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District NEWS

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January 24, 2014
Governor’s budget proposal still maintains GEA,
results in flat state aid for BH-BL

Gov. Andrew Cuomo’s proposed investment in New York State schools would increase by $807 million or 3.8 percent next school year, but BH-BL will not benefit from that increase. In fact, the district’s state aid will essentially remain flat with only an estimated increase of $63,417 over the 2013-2014 figures. Additionally, his budget plan fails to address the underlying problem facing all New York school districts--the Gap Elimination Adjustment, or GEA.

Under Governor Cuomo’s 2014-15 proposed budget released Tuesday, Jan. 22, BH-BL’s state aid not only remains nearly stagnant but the district would face a loss of $1.6 million in aid due to the GEA. That, added to GEA losses since the 2010-11 school year, would bring the total GEA reduction at Burnt Hills to nearly $11.7 million.

The GEA was introduced in 2010 by former Gov. Patterson as a way for the state government to close its budget deficit. It did so by spreading the funding shortfall around to all school districts through a GEA reduction to the overall Foundation Aid due to schools.


Despite New York’s anticipated surplus moving forward, the governor’s proposal calls for only a partial restoration ($323 million) of funds withheld from districts through the GEA next school year. That amounts to an estimated $186,427 returned to Burnt Hills, but a continued overall GEA loss for the district in 2014-15 of $1.6 million.

More of the governor’s budget proposal

The governor’s budget message also includes several new proposals for education. One of those initiatives is the phase-in of universal, full-day pre-kindergarten statewide. Although high-quality early education is one of the best investments to be made in education, many schools do not have the space, staffing or equipment for such a program, acknowledged the governor. He proposed spending $1.5 billion over five years to phase in the program.

Gov. Cuomo also proposed a $2 billion bond for a Smart Schools initiative to go before voters in November. If approved, the bond would give schools money for infrastructure improvements related to high-speed broadband access and classroom technology (e.g., smartboards, tablets). Schools could also use the funds to construct new pre-kindergarten classrooms, if the funds allow or if they prefer. The state would distribute the funds to schools based on the existing state aid formula.

Other new education initiatives in the Governor’s proposal include:

  • Investing $720 million over a five-year period in after-school programs. Districts would have to submit plans to the State Education Department for approval.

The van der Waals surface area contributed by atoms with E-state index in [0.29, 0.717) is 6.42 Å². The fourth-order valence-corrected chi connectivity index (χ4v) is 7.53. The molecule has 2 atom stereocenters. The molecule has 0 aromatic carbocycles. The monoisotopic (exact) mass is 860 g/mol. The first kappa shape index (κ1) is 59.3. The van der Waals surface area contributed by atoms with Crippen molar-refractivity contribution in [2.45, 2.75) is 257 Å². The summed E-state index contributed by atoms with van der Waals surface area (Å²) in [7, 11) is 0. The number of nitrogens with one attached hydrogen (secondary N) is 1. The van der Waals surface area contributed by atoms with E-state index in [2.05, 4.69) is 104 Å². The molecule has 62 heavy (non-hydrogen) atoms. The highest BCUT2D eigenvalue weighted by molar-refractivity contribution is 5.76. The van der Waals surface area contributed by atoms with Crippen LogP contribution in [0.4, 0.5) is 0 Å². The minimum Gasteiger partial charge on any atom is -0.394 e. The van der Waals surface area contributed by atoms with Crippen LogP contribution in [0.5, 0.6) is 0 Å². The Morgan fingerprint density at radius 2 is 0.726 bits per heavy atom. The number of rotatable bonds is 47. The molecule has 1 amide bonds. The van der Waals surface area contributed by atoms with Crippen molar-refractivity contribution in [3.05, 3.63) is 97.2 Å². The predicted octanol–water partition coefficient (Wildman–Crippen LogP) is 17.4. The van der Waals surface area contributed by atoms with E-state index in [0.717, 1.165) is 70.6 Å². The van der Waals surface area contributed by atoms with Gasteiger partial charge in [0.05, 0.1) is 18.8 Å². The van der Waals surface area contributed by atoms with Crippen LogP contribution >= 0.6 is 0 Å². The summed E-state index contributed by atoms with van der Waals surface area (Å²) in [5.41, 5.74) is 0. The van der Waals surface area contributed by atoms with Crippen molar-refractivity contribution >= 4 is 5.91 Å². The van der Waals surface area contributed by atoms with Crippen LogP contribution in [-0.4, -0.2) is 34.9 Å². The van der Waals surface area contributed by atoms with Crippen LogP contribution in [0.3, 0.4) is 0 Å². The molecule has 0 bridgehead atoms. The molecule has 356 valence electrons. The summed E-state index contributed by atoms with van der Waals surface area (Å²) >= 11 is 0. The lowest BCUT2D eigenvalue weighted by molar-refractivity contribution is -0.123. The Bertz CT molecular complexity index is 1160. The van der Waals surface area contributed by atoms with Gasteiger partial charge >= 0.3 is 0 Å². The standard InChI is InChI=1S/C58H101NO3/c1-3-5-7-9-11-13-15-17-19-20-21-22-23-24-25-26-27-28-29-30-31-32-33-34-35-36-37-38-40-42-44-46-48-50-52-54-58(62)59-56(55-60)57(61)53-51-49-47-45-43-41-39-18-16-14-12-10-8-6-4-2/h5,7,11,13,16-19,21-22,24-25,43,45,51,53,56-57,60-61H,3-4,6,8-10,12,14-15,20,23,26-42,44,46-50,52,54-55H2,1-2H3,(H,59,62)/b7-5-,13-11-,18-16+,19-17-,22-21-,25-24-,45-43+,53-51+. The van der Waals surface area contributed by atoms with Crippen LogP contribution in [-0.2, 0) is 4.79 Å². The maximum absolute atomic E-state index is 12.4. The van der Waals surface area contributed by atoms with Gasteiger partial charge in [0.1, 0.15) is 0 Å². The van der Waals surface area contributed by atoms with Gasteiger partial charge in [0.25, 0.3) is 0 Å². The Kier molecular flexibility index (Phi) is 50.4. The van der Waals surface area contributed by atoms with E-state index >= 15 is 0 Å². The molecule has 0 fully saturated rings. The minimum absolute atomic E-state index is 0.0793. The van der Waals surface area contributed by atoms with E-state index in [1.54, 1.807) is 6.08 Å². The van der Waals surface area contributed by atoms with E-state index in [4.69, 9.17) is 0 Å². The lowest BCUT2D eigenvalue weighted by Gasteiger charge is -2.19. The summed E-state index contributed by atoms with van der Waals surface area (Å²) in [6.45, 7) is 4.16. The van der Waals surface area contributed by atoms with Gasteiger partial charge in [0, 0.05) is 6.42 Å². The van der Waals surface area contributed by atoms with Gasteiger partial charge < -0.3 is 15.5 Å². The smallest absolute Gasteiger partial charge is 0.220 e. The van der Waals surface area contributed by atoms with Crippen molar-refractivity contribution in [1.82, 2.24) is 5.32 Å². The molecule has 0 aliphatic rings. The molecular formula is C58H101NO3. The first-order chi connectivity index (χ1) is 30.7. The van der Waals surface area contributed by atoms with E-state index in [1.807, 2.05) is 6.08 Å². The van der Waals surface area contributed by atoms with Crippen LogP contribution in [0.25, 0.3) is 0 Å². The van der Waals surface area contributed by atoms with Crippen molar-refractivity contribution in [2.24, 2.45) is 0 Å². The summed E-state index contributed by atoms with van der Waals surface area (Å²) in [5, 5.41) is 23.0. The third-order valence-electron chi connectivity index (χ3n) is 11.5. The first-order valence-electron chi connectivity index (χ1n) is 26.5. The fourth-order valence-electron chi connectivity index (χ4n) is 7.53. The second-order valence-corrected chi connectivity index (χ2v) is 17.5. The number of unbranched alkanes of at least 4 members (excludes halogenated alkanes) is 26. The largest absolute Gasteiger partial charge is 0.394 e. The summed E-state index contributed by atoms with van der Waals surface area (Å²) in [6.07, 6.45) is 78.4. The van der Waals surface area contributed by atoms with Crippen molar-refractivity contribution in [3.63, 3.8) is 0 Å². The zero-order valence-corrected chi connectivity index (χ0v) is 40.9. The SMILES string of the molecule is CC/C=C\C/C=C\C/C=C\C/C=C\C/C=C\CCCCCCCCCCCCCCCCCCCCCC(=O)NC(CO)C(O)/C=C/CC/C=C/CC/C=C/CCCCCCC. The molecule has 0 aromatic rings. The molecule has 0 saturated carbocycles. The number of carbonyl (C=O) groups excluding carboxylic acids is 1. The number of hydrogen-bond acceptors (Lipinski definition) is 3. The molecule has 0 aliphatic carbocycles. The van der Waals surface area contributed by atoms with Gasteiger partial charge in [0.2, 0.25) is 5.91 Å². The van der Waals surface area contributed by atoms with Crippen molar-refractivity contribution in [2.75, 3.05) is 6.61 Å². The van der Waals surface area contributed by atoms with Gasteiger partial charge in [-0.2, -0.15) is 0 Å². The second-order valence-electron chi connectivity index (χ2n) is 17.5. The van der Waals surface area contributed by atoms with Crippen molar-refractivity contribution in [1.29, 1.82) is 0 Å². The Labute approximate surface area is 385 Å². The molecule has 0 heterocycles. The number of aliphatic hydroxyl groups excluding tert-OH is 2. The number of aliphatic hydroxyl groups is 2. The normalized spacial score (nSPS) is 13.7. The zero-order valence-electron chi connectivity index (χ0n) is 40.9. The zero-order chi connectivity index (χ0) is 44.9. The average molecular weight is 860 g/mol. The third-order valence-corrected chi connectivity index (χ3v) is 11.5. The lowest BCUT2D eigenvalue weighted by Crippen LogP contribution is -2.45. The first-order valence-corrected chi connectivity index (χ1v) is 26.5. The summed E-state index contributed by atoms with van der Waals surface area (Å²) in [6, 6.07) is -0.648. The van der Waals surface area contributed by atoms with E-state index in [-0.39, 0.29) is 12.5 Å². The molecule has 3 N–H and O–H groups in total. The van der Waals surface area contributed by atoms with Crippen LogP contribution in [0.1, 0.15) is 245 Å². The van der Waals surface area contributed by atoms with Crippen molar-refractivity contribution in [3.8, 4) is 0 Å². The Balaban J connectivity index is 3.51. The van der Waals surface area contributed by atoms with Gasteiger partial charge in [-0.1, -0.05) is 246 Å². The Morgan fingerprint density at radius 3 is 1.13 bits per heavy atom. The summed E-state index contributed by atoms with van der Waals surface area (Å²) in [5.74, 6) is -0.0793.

• An $8 million SUNY/CUNY full-scholarship program for the top 10 percent of high school graduates. Eligible graduates must pursue careers in science, technology, engineering or math and work in New York State for five years following graduation from college.
  • A $20 million Teacher Excellence Fund that would allow teachers rated as “highly effective” to be eligible to receive rewards of up to $20,000 annually.
  • Officially eliminating standardized tests for students in grades K-2. Currently there are no state assessments in those grades.

“Rather than funding general school aid, most of the Governor’s proposal includes funding earmarked for new programs, mandates or requirements that schools must implement in order to receive the additional funds,” explains BH-BL Superintendent Patrick McGrath. “We’d like to see the Governor’s budget include more general funding that isn’t tied to programs with timelines. When the state’s funding period expires, it’s the districts that are left with even more unfunded programs and a financial burden that falls to the taxpayers or results in program cuts,” he adds

Property tax freeze initiative

The Executive Budget also proposes a two-year property tax freeze for homeowners residing in school districts that meet certain conditions. During the first year of the freeze, a district would have to pass a budget with a levy that stays within its allotted property tax levy cap. During the second year, in addition to again staying within its cap, a district would have to agree to and implement a state-approved plan for shared services and consolidation.

Visit for more details on the governor’s budget.

What we can do to advocate for public education

As the district and Board of Education get ready to develop the 2014-15 budget, stakeholders from 47 school districts will converge on South Colonie Central High School on Thursday, Jan. 30, at 6:30 p.m. to continue the unprecedented regional call to action on the fiscal crisis facing public schools, an effort that began last year. The event, “New York schools STILL in fiscal peril: Our kids can’t wait another year,” picks up where last year’s massive regional advocacy effort left off, among other things, calling for a permanent end of the GEA. [LAST YEAR'S ADVOCACY VIDEO]

School leaders are encouraging parents, teachers, students and community members to attend this important event and hear what they can do to help schools during these difficult financial times.